Honors 1360 – Complexity and the Arts

 

This course explores the interplay between physical and biological systems and the realm of the arts. As with any human endeavor, art emerges from a social milieu that includes the creator’s and the observer’s education, belief systems, cultural immersion, political commitments, and so on. What a work of art “means” to the artist and what it “means” to the observer clearly depend to a considerable extent on social factors. But esthetic response is also very much a biophysical phenomenon—shaped by how sense organs detect energy and by how information is processed in the central nervous system and the brain. The biophysical mechanisms associated with esthetic response result from eons of evolution occurring on an ordinary planet orbiting an ordinary star in an otherwise vast, cold, dark universe. This course argues that a full appreciation of the role of art and music in human culture requires at least some recognition of the irreducible influence of the physical universe on the realm of esthetics. In Complexity and the Arts we will explore the physics and physiology of sound and light. We will think some about observation and reality. And we will look at how the tools of complexity science can be applied to making new art(s) and, perhaps, to how they can help us understand why we “dig rock and roll music.”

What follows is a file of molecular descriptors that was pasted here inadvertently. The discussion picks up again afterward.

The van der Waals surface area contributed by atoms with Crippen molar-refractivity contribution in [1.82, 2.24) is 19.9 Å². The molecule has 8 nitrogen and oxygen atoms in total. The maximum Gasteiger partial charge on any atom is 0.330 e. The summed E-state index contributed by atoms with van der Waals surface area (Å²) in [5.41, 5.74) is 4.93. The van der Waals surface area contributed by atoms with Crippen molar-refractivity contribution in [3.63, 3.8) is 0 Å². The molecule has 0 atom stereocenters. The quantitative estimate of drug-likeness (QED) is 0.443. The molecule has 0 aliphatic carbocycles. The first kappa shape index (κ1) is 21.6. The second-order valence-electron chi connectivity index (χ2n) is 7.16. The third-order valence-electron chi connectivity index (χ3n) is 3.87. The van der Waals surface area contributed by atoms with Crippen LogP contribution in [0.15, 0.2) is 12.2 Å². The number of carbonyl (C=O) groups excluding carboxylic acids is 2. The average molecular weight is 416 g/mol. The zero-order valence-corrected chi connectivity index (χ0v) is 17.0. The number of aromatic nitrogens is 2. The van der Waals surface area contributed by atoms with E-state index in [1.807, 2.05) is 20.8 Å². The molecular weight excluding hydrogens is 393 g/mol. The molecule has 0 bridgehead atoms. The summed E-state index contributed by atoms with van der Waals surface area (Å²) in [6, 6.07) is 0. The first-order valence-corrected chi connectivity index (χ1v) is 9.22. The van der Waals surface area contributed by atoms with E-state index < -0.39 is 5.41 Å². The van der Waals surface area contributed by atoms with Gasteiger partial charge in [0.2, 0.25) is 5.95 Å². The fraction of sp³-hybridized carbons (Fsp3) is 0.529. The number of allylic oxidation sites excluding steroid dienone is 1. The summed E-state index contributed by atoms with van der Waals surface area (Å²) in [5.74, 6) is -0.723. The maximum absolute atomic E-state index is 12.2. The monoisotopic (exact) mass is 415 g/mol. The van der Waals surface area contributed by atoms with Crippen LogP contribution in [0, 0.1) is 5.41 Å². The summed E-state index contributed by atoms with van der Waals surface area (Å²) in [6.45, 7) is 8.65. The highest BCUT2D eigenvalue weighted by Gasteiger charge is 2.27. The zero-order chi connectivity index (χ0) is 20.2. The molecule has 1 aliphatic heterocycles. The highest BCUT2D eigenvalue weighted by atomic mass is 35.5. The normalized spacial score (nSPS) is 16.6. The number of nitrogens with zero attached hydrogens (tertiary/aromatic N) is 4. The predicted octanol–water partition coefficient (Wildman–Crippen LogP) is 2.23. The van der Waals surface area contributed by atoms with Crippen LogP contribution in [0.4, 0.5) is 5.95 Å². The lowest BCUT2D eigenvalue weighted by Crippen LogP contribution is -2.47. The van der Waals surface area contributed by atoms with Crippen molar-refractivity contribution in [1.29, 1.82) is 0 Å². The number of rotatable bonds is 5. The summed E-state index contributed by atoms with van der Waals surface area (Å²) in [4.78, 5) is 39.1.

Syllabus

Links file

 

Power point files

 

Š          Slime and stuff

Š          Why do we do art?

Š          Which painting done by a robot?

Š          Color context

Š          Printed urn

 

net program